[Cotlin] I'd like to ask you about the expansion function of the Cotlin standard library (also, let, with, apply, etc.)ㅛ

Asked 6 days ago, Updated 6 days ago, 1 views

inline fun <T, R> T.run(block: T.() -> R): R {
    return this.block()

The book says that the run extension function is defined in this way.

The explanation of this is as follows

The block parameter receives a function in the form of T.() -> R and immediately calls the run extension function, this.block() Call and pass the receiver of the run to the function indicated by the block.

In other words, when called as "Hello".run { println(this)}, the run extension function is as follows.

fun String.run(block: String.() -> Unit): Unit {
    // // block = println(this)
    return this.block()

What I don't understand here is... The extended function allows access to the receiver member using this inside the block

If you do it,

But here this.If you do block... I think it means calling the block() member function of the String type.

As far as I know, there is no block function inside the String class.How is this possible?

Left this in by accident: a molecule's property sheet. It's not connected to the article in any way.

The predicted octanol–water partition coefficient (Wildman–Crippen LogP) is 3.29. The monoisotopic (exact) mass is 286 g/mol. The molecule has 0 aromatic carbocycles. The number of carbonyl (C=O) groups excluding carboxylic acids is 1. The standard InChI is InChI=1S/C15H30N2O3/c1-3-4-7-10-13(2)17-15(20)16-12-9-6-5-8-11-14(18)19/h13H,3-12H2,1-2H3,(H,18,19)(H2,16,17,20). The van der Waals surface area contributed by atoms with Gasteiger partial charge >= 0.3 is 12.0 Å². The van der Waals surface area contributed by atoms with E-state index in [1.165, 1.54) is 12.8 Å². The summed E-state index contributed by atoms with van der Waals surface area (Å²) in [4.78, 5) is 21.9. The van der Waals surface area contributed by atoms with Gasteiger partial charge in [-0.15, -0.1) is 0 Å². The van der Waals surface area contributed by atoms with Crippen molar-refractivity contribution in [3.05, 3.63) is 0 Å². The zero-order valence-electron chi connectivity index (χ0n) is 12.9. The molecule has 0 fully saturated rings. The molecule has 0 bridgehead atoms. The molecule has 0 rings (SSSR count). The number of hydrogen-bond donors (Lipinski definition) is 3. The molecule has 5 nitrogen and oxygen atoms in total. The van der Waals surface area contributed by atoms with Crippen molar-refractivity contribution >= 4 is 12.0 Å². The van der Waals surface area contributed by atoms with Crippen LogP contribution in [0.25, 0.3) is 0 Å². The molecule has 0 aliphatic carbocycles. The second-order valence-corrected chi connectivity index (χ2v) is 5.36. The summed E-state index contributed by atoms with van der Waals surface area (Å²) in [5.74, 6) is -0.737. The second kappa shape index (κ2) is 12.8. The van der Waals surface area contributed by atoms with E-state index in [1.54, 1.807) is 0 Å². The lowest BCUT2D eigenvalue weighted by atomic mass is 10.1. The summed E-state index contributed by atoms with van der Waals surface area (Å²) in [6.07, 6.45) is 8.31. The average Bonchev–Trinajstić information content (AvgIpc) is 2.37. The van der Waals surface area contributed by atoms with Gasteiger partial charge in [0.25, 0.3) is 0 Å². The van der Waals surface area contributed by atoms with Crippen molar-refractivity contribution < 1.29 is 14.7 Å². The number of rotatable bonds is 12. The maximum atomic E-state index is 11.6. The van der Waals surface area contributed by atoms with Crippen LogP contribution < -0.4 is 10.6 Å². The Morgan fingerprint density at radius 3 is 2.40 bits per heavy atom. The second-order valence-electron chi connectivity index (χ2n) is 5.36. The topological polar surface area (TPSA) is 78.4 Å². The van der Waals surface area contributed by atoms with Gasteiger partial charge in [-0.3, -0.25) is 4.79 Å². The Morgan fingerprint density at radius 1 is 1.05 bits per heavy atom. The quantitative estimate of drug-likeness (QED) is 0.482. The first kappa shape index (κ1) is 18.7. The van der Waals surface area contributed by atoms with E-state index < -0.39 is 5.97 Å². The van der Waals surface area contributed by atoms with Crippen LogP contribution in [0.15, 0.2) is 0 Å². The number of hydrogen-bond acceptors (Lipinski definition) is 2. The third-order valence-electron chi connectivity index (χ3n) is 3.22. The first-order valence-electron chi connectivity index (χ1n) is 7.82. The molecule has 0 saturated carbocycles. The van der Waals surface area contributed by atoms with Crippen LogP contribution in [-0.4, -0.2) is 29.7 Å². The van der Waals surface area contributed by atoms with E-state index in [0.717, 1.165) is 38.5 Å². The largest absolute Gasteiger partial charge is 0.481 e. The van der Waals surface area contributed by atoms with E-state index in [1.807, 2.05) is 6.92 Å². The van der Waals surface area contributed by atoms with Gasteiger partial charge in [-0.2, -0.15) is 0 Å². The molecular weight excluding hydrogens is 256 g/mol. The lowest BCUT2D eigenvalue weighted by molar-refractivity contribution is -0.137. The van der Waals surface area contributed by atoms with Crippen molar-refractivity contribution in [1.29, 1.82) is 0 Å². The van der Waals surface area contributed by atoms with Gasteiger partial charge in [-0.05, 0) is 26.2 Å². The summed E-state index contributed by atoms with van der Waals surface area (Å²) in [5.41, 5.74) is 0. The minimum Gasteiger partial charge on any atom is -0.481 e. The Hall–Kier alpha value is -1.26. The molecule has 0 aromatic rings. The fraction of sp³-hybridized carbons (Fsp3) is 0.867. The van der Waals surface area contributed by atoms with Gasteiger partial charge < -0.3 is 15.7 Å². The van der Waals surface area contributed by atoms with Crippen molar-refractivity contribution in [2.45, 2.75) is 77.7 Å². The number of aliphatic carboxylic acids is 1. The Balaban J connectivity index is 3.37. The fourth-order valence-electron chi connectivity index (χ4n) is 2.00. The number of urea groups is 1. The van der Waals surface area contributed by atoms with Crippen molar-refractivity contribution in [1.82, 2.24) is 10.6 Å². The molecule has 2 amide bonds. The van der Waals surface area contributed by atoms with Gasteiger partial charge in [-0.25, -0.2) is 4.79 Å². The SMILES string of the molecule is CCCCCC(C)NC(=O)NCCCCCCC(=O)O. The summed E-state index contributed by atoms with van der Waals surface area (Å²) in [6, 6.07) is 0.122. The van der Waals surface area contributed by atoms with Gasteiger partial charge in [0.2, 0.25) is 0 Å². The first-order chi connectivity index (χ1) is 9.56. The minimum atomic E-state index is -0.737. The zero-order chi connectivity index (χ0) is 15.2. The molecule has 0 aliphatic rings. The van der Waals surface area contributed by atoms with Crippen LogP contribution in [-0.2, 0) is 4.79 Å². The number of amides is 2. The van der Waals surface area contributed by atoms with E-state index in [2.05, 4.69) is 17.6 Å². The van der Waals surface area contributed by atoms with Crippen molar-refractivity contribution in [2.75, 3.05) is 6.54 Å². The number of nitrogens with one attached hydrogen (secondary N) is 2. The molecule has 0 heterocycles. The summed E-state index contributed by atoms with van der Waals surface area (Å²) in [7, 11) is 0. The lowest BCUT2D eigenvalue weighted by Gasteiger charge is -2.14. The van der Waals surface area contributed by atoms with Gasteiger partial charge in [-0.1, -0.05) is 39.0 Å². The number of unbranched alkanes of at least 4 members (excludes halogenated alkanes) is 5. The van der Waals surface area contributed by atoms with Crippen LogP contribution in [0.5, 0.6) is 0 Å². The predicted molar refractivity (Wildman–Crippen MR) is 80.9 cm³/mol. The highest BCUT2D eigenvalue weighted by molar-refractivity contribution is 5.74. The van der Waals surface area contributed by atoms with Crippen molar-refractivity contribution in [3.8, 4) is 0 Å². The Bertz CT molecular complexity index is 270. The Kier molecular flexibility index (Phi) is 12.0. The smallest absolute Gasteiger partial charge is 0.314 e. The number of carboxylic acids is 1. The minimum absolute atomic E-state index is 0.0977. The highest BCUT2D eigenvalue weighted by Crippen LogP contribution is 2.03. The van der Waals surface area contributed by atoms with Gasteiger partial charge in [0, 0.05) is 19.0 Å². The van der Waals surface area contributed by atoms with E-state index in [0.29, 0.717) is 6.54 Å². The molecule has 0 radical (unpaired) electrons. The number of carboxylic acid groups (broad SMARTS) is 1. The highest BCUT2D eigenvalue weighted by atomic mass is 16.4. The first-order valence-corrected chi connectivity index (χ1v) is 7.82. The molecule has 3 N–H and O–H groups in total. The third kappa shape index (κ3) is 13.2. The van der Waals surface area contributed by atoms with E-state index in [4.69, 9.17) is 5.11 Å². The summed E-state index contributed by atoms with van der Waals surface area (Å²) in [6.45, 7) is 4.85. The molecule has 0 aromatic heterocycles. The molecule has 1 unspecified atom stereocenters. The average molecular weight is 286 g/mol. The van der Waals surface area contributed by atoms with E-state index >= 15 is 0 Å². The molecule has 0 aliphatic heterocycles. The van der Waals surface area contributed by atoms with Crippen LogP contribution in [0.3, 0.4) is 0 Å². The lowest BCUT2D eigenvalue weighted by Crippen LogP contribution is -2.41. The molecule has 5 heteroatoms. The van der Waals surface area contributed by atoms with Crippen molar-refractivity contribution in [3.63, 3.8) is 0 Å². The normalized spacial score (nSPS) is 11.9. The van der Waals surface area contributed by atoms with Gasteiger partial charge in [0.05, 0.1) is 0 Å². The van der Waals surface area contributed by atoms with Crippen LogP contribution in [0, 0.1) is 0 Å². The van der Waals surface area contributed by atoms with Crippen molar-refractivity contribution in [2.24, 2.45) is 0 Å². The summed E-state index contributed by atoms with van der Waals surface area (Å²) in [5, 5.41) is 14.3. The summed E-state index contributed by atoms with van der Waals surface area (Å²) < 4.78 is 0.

Shouldn't it just be block() from return

And if the additional question is block is String() -> Unit, shouldn't we receive the extension function of String as a parameter?

println is just println itself. How does this work?

It's very confusing


2022-09-20 15:44

1 Answers

inline fun <T, R> T.run(block: T.() -> R): R {
    return this.block()

For T.() -> R in this code, see Function Types and Function literals with receiver will be quick to understand!

Function literals with receiver can be implicitly expressed as this and has access to members of that receiver object. this can be omitted, so this.Block() and block() can be viewed in the same sense. As you mentioned, there is a property similar to an extension function, but it does not mean an extension function.

Thus, this.Both block() and block() are available, and extended functions cannot be called as parameters.

You can call Function Type as follows :)

valop: String() -> Unit = { println()}

2022-09-20 15:44

If you have any answers or tips

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